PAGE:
Suzanne Goodrich

by Suzanne Goodrich, MATC Psychology Department co-chair and service-learning co-coordinator

It seems that “Community Engaged Learning” is the new buzz phrase on college campuses; but, is this a new trend that will be replaced by another “flavor of the day” in a few months – or is Community Engaged Learning something more?  I believe that Community Engaged Learning is much more; woven into the very fabric of MATC, it is an integral part of who we are as an institution of higher education. More than 100 years ago, MATC’s founder Robert Cooley envisioned an education founded on the premise of “practical learning,” a term still used today, “where populations of people from many different backgrounds could come together to experience learning that would directly advance their lives.”

Today we refer to that practical learning as Community Engaged Learning; a phrase that encompasses multiple forms of hands-on learning in the community: clinicals, internships, preceptorships, apprenticeships and service-learning. Community Engaged Learning is deeply rooted in the premise that collaboration between institutions of higher education and the surrounding community share a mutually beneficial exchange of knowledge and resources for the benefit of all.

Let’s take a closer look at how Community Engaged Learning impacts students, faculty, the college and the community at MATC. Community Engaged Learning helps student development in five major areas:  academic, personal, interpersonal, civic and career. Academically, students gain a deeper comprehension of course content, a better understanding of the relevance of content in “the real world,” more effective transfer of knowledge and skills from one setting to the other and stronger problem-solving skills. They grow critical and reflective thinking skills. In the area of personal and interpersonal skill development, students develop improved decision making, teamwork, leadership and communication skills. In addition, they demonstrate growth in personal responsibility, empathy and respect for others’ views, beliefs and backgrounds. Civically, students gain increased awareness and respect for the importance of civic participation, deeper connection to the community, as well as active participation in citizenship and involvement in public policy. Finally, students are provided increased opportunities for exploration of career options, application of career skills in real work settings, development of work ethic, as well as links to job placement.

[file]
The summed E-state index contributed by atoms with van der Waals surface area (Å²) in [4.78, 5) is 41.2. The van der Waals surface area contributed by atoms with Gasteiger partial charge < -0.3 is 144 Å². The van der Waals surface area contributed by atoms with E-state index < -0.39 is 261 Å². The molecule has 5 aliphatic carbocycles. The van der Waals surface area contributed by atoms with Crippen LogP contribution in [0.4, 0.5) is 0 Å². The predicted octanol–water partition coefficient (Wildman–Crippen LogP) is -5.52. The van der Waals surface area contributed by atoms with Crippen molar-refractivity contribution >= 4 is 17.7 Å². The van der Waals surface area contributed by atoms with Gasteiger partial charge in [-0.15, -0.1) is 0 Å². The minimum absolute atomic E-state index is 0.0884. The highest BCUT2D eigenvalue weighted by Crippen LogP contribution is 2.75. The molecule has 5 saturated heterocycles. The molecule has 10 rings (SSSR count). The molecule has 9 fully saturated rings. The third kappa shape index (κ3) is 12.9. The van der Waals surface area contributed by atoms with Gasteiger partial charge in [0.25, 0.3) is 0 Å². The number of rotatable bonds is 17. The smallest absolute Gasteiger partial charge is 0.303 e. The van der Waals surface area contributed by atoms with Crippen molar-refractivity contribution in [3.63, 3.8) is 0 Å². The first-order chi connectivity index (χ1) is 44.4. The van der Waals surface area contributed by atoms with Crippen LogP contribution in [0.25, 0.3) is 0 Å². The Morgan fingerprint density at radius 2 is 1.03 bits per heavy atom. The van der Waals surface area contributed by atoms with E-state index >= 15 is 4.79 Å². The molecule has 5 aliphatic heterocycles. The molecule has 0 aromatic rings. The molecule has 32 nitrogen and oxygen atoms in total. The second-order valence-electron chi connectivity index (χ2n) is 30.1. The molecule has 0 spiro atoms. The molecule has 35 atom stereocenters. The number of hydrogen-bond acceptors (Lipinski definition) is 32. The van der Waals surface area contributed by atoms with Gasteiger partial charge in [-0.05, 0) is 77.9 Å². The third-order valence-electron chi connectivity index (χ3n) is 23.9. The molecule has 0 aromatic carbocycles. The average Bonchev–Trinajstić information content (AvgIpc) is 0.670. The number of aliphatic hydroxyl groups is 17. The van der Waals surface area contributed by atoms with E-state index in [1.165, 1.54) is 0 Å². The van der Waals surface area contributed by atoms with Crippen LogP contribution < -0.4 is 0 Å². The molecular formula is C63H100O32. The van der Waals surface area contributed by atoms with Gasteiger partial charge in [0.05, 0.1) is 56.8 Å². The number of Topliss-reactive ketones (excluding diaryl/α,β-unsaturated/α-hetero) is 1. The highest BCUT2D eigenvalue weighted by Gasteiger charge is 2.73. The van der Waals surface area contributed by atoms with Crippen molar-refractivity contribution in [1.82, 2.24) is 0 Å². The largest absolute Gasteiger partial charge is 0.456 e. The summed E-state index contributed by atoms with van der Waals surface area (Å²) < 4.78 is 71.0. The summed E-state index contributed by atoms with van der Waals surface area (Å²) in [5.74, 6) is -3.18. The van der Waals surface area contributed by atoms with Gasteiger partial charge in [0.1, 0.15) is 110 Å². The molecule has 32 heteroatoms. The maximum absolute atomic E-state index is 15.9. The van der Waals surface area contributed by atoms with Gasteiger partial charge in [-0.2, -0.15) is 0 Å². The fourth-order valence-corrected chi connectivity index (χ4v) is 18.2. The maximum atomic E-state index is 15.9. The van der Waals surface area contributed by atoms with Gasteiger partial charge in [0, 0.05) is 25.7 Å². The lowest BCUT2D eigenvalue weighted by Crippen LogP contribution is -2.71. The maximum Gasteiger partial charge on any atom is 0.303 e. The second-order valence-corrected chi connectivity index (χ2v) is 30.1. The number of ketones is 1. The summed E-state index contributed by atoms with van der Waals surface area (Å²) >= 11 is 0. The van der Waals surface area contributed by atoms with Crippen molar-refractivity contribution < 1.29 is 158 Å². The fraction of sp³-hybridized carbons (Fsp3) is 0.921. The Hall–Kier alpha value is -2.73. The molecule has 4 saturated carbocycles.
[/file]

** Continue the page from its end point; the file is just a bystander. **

When faculty incorporate activities into the curriculum. they benefit by seeing more engaged and motivated students. As a result, faculty, like their students, experience higher satisfaction with the quality of student learning taking place as students become less passive and begin to take charge of their own learning. Faculty members also gain an opportunity to collaborate within the college and with community partners, allowing them to become more involved with both communities at both a professional and personal level.